The risk is that the burlesque of Garner’s return will distract from the more meaningful things we saw last night, so attention should be turned immediately to the skill and willing shown by Abbott’s side against the formidable, cash-splashing Terriers: a gutsy campaign which was only ended by Chester’s regrettable slip and Rhodes’ deadly finish in the 90th minute.
For the second summer in a row, Clark – fortified by chairman Dean Hoyle’s card shop millions – has filled his shopping trolley with expensive talent in his bid to propel Huddersfield into the Championship. Let the record show that Carlisle’s collection of wise veterans and free transfers upset their rich guests’ certainty to the point that Clark later acknowledged to Abbott that the inferior team won the tie.
United’s display, which lacked only a dash of penalty-box devil, was in keeping with their efforts in Saturday’s opening league game against Brentford. As their manager abandoned his usual touchilne tracksuit for a suit, the fresh era continued in the opening minute as Gary Madine and Frank Simek conspired to create a half-chance for Francois Zoko which the Ivorian pummeled over the crossbar.
Huddersfield’s response was brisk in the early stages, with Anthony Pilkington testing Adam Collin with a whipped cross and Scott Arfield curling a shot down the Carlisle keeper’s throat. By now, Garner was coming under the crowd’s fire after Harte was yellow-carded; upfield, Zoko skinned Lee Peltier down the left and was upended by the visiting right-back, who was also cautioned.
Rhodes then lobbed one makable chance into the side-netting, but otherwise United were growing into the contest. A brace of determined tackles from Tom Taiwo and Craig Curran allowed Paul Thirlwell to drive through an open midfield but then shoot wide. Then Simek tested Alex Smithies with one of umpteen quality right-wing deliveries. A route one hoof from Collin almost put Curran in, before a Harte free-kick led to a blocked blast from James Berrett and then a Madine cross-shot which fizzed agonisingly through the six-yard box.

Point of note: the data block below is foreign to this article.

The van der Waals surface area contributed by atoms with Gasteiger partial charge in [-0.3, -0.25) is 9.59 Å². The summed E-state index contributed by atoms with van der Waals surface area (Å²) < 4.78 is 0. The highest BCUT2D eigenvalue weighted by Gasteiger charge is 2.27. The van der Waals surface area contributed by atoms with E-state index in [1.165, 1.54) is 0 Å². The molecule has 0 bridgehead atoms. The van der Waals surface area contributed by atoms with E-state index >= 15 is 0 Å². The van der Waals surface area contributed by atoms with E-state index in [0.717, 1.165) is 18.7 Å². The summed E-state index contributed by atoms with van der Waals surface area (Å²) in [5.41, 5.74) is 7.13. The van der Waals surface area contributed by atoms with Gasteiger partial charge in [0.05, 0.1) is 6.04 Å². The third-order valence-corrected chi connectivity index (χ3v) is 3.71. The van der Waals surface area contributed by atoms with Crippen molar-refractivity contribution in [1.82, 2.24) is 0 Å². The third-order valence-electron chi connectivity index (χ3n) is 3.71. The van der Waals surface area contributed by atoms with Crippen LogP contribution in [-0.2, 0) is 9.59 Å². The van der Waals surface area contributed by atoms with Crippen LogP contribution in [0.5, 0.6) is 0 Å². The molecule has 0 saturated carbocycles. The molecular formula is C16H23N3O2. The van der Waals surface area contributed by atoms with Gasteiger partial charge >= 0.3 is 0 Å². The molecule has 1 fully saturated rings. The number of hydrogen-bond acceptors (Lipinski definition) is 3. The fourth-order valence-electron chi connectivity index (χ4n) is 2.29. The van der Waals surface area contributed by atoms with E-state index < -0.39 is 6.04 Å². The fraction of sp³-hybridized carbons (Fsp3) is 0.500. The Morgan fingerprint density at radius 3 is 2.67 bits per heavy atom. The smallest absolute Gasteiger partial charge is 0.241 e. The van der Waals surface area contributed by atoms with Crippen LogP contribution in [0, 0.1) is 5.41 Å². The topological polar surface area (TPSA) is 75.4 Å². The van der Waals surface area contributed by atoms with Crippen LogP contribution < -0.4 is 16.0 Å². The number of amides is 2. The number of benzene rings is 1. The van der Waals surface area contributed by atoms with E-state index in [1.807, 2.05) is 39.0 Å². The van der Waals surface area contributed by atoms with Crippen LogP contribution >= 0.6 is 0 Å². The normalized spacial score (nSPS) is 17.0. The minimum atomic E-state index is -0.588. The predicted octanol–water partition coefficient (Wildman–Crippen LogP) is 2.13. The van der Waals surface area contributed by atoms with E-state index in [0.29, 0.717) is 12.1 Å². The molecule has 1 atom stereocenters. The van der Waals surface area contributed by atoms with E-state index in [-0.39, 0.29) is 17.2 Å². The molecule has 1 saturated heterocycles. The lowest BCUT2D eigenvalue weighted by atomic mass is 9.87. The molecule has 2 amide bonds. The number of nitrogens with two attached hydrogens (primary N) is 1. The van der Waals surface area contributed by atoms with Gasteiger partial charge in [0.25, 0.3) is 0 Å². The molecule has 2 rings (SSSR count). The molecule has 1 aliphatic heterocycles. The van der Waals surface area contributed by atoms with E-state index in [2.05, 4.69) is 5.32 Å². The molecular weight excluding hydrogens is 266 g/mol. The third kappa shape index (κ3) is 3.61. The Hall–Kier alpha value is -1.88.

Another Rhodes close-shave, as Garner’s attacking accomplice slid wide a Gary Roberts cross, closed the first-half’s entertainment. Then the Blues started the second period in persuasive fashion, as Madine and Zoko made off-target efforts, Taiwo and Curran drew a brace of desperate blocks from Gary Naysmith, Madine forced Smithies into a scampering save from 25 yards and then Chester failed by a fraction to convert a cross from the teenage striker.
The tie was now fizzing. Rhodes, always a live threat, then stepped forward with two dramatic near-misses: first heading against the bar after Collin had slipped and aimed a clearance straight to Roberts (Sean McDaid then superbly clearing Garner’s follow-up), and then smashing the woodwork from range. We then witnessed a Harte free-kick which whipped just wide, and Matty Robson’s introduction for the wilting Zoko, before the Garner soap opera came to its crescendo with an acrobatic dive near the Blues box and then his 88th-minute challenge on Harte, and his subsequent withdrawal by Clark.
On jogged Novak, and through went Huddersfield. Little in Chester’s Old Trafford schooling will have prepared the defender for the moment when his feet gave way on the edge of his box, allowing the Terriers substitute to dance forward and feed the raiding Rhodes to score at the death and jettison Carlisle from the cup.